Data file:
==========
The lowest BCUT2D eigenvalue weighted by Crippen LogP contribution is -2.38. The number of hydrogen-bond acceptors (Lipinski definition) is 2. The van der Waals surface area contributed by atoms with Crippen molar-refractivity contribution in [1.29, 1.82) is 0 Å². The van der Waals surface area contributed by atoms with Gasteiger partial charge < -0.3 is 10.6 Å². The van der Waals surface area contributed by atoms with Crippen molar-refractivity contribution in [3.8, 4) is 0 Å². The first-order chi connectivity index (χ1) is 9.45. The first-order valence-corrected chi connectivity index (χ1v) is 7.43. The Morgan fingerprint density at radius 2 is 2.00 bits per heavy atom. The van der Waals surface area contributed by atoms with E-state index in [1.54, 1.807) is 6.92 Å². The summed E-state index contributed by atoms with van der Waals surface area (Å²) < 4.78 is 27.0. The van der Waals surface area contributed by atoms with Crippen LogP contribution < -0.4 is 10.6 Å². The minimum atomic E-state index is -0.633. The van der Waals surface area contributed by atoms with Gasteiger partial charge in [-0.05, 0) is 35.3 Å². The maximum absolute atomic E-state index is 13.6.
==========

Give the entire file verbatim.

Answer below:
The lowest BCUT2D eigenvalue weighted by Crippen LogP contribution is -2.38. The number of hydrogen-bond acceptors (Lipinski definition) is 2. The van der Waals surface area contributed by atoms with Crippen molar-refractivity contribution in [1.29, 1.82) is 0 Å². The van der Waals surface area contributed by atoms with Gasteiger partial charge < -0.3 is 10.6 Å². The van der Waals surface area contributed by atoms with Crippen molar-refractivity contribution in [3.8, 4) is 0 Å². The first-order chi connectivity index (χ1) is 9.45. The first-order valence-corrected chi connectivity index (χ1v) is 7.43. The Morgan fingerprint density at radius 2 is 2.00 bits per heavy atom. The van der Waals surface area contributed by atoms with E-state index in [1.54, 1.807) is 6.92 Å². The summed E-state index contributed by atoms with van der Waals surface area (Å²) < 4.78 is 27.0. The van der Waals surface area contributed by atoms with Crippen LogP contribution < -0.4 is 10.6 Å². The minimum atomic E-state index is -0.633. The van der Waals surface area contributed by atoms with Gasteiger partial charge in [-0.05, 0) is 35.3 Å². The maximum absolute atomic E-state index is 13.6.